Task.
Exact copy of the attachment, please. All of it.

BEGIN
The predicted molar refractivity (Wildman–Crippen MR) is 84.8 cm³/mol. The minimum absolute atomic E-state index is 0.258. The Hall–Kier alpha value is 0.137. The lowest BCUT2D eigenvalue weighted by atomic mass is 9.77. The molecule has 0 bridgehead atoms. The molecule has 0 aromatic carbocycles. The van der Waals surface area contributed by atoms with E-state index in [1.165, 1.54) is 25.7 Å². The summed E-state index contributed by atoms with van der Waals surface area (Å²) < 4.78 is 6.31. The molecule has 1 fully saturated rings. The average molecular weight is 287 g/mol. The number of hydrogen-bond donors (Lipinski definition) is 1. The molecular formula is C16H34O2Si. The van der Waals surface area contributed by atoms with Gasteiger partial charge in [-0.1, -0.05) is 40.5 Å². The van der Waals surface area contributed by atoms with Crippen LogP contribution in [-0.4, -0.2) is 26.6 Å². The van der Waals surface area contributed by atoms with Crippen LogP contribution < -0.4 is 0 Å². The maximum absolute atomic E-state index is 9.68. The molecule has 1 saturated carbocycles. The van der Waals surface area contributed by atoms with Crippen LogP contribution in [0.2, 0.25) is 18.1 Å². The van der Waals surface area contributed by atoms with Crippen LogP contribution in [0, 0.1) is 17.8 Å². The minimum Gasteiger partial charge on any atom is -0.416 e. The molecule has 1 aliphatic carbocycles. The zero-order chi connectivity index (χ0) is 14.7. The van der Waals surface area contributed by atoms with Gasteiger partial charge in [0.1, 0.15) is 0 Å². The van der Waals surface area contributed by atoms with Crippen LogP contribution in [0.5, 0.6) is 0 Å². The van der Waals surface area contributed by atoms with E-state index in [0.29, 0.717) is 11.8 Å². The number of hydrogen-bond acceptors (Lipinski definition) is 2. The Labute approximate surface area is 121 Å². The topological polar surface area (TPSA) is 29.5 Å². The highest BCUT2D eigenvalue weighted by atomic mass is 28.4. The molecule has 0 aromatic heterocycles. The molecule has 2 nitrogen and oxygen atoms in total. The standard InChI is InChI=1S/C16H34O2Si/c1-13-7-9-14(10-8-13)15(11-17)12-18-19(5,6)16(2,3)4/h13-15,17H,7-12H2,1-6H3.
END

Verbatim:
The predicted molar refractivity (Wildman–Crippen MR) is 84.8 cm³/mol. The minimum absolute atomic E-state index is 0.258. The Hall–Kier alpha value is 0.137. The lowest BCUT2D eigenvalue weighted by atomic mass is 9.77. The molecule has 0 bridgehead atoms. The molecule has 0 aromatic carbocycles. The van der Waals surface area contributed by atoms with E-state index in [1.165, 1.54) is 25.7 Å². The summed E-state index contributed by atoms with van der Waals surface area (Å²) < 4.78 is 6.31. The molecule has 1 fully saturated rings. The average molecular weight is 287 g/mol. The number of hydrogen-bond donors (Lipinski definition) is 1. The molecular formula is C16H34O2Si. The van der Waals surface area contributed by atoms with Gasteiger partial charge in [-0.1, -0.05) is 40.5 Å². The van der Waals surface area contributed by atoms with Crippen LogP contribution in [-0.4, -0.2) is 26.6 Å². The van der Waals surface area contributed by atoms with Crippen LogP contribution < -0.4 is 0 Å². The maximum absolute atomic E-state index is 9.68. The molecule has 1 saturated carbocycles. The van der Waals surface area contributed by atoms with Crippen LogP contribution in [0.2, 0.25) is 18.1 Å². The van der Waals surface area contributed by atoms with Crippen LogP contribution in [0, 0.1) is 17.8 Å². The minimum Gasteiger partial charge on any atom is -0.416 e. The molecule has 1 aliphatic carbocycles. The zero-order chi connectivity index (χ0) is 14.7. The van der Waals surface area contributed by atoms with Gasteiger partial charge in [0.1, 0.15) is 0 Å². The van der Waals surface area contributed by atoms with Crippen LogP contribution in [0.5, 0.6) is 0 Å². The van der Waals surface area contributed by atoms with E-state index in [0.29, 0.717) is 11.8 Å². The number of hydrogen-bond acceptors (Lipinski definition) is 2. The Labute approximate surface area is 121 Å². The topological polar surface area (TPSA) is 29.5 Å². The highest BCUT2D eigenvalue weighted by atomic mass is 28.4. The molecule has 0 aromatic heterocycles. The molecule has 2 nitrogen and oxygen atoms in total. The standard InChI is InChI=1S/C16H34O2Si/c1-13-7-9-14(10-8-13)15(11-17)12-18-19(5,6)16(2,3)4/h13-15,17H,7-12H2,1-6H3.